For the central bank, the risk posed by the SFO probe is that one or some of its officials broke the law, meaning that not only did it fail to detect or manage scandals, but it missed wrongdoing within its own ranks. That would prove a low mark for the so-called Old Lady of Threadneedle Street, which has spent eight years trying to bring the financial sector to heel following the 2007 run on Northern Rock Plc and 2008 bailouts of lenders such as Royal Bank of Scotland Group Plc.
The BOE has already been criticized for its role in the U.K.’s “light touch” regulatory system which allowed the benchmark interest rate for global finance, known as Libor, to be manipulated.
The fallout from that episode was one reason for the 2013 appointment of Carney from the Bank of Canada as the government looked beyond internal candidates viewed as too close to the bank executives they were supposed to oversee.
Paul Tucker, then deputy governor of the BOE, was forced to deny accusations in 2012 that he pressed Barclays Plc to lower its Libor submissions, and defend himself against criticism he ignored warnings from other regulators on flaws in the benchmark interest rate. Barclays paid a record 290 million-pound fine in 2009 for manipulating the London interbank offered rate.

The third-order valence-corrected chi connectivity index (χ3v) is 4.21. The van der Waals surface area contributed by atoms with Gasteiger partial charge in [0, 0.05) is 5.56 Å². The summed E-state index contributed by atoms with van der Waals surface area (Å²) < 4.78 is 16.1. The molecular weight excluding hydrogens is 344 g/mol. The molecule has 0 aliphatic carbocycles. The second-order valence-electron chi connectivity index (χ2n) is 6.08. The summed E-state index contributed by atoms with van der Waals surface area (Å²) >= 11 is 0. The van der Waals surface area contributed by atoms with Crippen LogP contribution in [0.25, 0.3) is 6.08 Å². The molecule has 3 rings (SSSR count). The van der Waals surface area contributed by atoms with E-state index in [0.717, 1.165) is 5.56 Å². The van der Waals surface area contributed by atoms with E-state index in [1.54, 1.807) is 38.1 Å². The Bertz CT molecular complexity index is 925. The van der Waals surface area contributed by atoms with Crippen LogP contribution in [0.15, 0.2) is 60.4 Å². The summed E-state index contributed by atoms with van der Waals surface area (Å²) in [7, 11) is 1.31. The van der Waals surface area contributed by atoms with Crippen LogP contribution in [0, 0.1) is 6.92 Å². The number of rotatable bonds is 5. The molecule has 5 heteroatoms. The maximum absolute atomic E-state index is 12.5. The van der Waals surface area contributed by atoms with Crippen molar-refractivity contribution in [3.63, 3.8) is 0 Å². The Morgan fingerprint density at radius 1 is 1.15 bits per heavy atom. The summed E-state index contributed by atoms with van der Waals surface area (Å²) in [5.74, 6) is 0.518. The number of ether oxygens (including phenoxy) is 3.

With the government seeking to unite oversight of banks in the wake of the financial crisis, that’s put Carney in charge of the most powerful central bank in the world, home to regulators overseeing all deposit-taking institutions, insurers, investment banks and clearing houses.
Just months after taking control, the BOE was nevertheless buffeted by revelations of potential manipulation of the $5.3 trillion a day foreign exchange market.
Authorities on three continents are reviewing allegations that traders leaked confidential client information to counterparts at other firms and colluded to rig currency benchmarks used by money managers. An initial round of settlements in November yielded $4.3 billion in penalties against six banks.
Following an internal probe into what BOE staff knew about the currency rigging, Carney has put a new escalation policy in place in the event of officials having concerns about market behavior. He also asked staff to report past instances when “they were aware of the possibility of market abuse.”
The central bank also ended up firing its chief currency dealer, Martin Mallett, who was faulted for failing to alert his superiors about concerns that traders were improperly sharing information about client orders. The shock waves were still being felt this week when Carney gave lawmakers fresh details the actions that led to Mallet’s ouster.
“Our reputation has certainly taken a knock,” Carney told a parliamentary hearing on Tuesday. “This hasn’t been a pleasant experience.”
The bank said just last week it is overhauling how it interacts with market participants by strengthening oversight of how information is gathered, used and shared with a new division to manage the work.
“Governors’ eyebrows and fireside chats are no match for a clearly communicated framework,” Minouche Shafik, deputy governor for markets and banking, said last week. “The Bank of England is not just open for business, we are also open about our business.”
To contact the reporters on this story: Simon Kennedy in London at firstname.lastname@example.org; Gavin Finch in London at email@example.com
To contact the editors responsible for this story: Fergal O’Brien at firstname.lastname@example.org; Heather Smith at email@example.com Heather Smith